Short time to advocate manifestos: Change electoral calendar

Written by  Felix Mponda

There has never been any election year since the first and seismic multi-party poll in 1994 that manifestos—a statement published by a political party or a government in which they say what their aims and policies are- have been critically digested and also gripped national attention than in 2019.

A copy of DPP manifesto A copy of DPP manifesto

The manifesto launches have all been colorful, but I won’t give any prizes to anybody who picks the best colorful and grandiose manifesto launch. Let’s do that in 2024, given God’s grace to keep us alive and witness the seventh pluralistic poll.

But with 193 constituencies-some in rough terrain with impassable roads- it looks there might not be enough time for the political players to the country to peddle their manifestos to the electorate.

Urban folks have had a good time, watching live television launches and debates from the comfort of their homes—and for some-in bars and from smartphones, thanks to technology.

But, the majority of voters are in villages, where there is no luxury of TV and not even a single bulb from a simple solar power to lit their homes. Even a radio is listened to in groups.

Given the above scenario, I am proposing to MEC to consider changing their election calendar to allow for a longer period before voting to allow politicians to sell their promises and policies to voters who will make informed choices.

Some 50 days of manifesto selling before voting is not good enough. Time is too short.

With all the powers given to MEC, this august institution might as well put on the table the following after May 21:

--an elections calendar should kick off in January in that year of voting. Thus parliament should dissolve around January 20, with full pay to May for MPs. This will give three months of official campaigning. Enough time to sell manifestos.

--Nomination of presidential, parliamentary and councillorship papers be done earlier.

--there must be proper scrutiny of candidates, and not allow time wasters in the name of democracy. Democracy is expensive business. You cannot allow even grave diggers to seek State House, hiding under the phrase “ it’s my constitutional right.”

I urge MEC go to Ghana to seek wisdom on how they go about choosing or nominating presidential candidates.

And now, allow me to pick just two things—fertiliser subsidy program and quota system-- from the manifestos of the DPP and three opposition parties: UTM, MCP and UDF.

The DPP says it will maintain FISP and the quota system, while the other three have vowed to remove the two if voted into power.

Who is saying the truth here?

This is my take: It's political suicide to just remove FISP without preparing the poor villagers about this. Besides, even if fertilizer went down as low as 5,000, where would that extreme poor villager get this cash from?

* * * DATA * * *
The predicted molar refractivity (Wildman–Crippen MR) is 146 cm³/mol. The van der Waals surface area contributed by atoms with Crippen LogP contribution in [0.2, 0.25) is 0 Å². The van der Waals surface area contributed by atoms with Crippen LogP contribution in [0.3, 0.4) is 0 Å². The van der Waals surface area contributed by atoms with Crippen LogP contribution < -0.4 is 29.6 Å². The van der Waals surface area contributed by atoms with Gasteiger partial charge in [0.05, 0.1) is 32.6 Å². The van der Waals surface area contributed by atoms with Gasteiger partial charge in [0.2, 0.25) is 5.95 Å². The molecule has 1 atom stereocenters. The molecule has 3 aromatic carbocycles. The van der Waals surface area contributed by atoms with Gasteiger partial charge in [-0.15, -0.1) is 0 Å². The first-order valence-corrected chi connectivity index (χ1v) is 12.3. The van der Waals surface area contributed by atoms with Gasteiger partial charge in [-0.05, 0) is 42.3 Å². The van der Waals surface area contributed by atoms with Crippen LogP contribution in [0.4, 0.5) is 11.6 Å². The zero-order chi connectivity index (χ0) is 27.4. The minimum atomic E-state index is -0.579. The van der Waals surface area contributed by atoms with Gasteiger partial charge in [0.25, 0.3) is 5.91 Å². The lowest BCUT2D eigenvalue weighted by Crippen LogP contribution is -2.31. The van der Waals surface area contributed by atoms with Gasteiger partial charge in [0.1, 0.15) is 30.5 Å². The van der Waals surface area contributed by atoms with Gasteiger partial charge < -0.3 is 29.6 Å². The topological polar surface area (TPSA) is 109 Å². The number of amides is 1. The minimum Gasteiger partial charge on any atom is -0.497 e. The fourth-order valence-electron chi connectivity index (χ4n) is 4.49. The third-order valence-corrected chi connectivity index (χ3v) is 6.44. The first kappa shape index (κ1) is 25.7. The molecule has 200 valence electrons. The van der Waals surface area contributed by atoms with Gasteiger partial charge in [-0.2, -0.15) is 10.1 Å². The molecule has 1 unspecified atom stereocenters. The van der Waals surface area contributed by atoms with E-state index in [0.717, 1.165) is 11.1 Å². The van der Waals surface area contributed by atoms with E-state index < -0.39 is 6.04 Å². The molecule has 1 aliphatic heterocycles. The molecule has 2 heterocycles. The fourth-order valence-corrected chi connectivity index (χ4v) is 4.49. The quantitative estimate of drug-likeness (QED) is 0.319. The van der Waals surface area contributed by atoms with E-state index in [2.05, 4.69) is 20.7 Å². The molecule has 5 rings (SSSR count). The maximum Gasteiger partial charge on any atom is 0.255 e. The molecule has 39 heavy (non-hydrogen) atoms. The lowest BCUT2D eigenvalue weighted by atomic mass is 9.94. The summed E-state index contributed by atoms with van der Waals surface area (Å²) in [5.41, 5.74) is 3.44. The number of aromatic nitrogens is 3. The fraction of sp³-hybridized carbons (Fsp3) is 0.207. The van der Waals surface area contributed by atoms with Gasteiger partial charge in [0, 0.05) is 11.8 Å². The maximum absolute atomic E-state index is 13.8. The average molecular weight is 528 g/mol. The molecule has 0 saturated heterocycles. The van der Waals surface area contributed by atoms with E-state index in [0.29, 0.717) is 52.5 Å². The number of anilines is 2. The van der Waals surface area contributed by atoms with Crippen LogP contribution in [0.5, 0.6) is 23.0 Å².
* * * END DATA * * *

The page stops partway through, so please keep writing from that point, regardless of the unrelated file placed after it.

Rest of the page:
Wouldn’t fertilizer at K5,000 be gifting estates and rich farmers who will end up buying cheap fertilizer at the expense of the povo?

Have the three parties made any research on the impact of FISP, its successes and failures?

According to the World Bank, who sponsor the country’s economic reforms, most of Malawi’s poor remain locked in low productivity subsistence farming, with their poverty exacerbated by thin and distorted maize markets.

And these are the villagers who produce 80 percent of our maize.

For DPP which has been running Capital Hill the past five years, , it knows better about FISP.

It is the same with the quota system—the selection of students to public universities. The three opposition parties say they will pull the plug out of this system. The DPP says it will be status quo.

Is there any informed and latest research on the need to stop quota system and open up the valves even if it meant one district occupied all the 4,000 available places for students?

I might not be convinced the need to end quota system, but if Malawians have been properly civic-educated about this, then let’s wait and see after May 21. Truth will free us!

RVG and Flames blues

I am not much of a soccer buff, but I do follow football. Like the RVG drama.

Two years ago, this Belgium coach was recruited by FAM authorities with some flare. He was to be the coach Malawi needed.

Praised throughout his tenure, he was unceremoniously booted out last week, after patiently waiting for a renewal of his contract which was to see him make Malawi play soccer like Messi’s Barcelona.

His dramatic departure just piqued my interest. RVG plainly questioned Malawi’s ability to frequently change coaches. What is the philosophy? What is the programme? What is the development programme? What is the foundation?

More questions from RVG: How did you work in these 10 years?

He reckoned if you change a coach every year, you must have somebody who is responsible for this development programme.
He never got the answer. He was fired, so to speak. He did not want to be a popular coach who is a puppet by making popular decisions. He simply didn’t share the same vision with his technical panel composed of locals.

RVG is gone, but he has left us with a lot of food for thought. Has Malawi football got a vision? Any game plan? A manifesto? A development plan and or what RVG wanted to do?
I will start following Malawi soccer from now on in order to get the answers. RVG, we will tell you when we start playing like Barcelona.

***Views expressed in this column are personal and do not represent MBC editorial policy.

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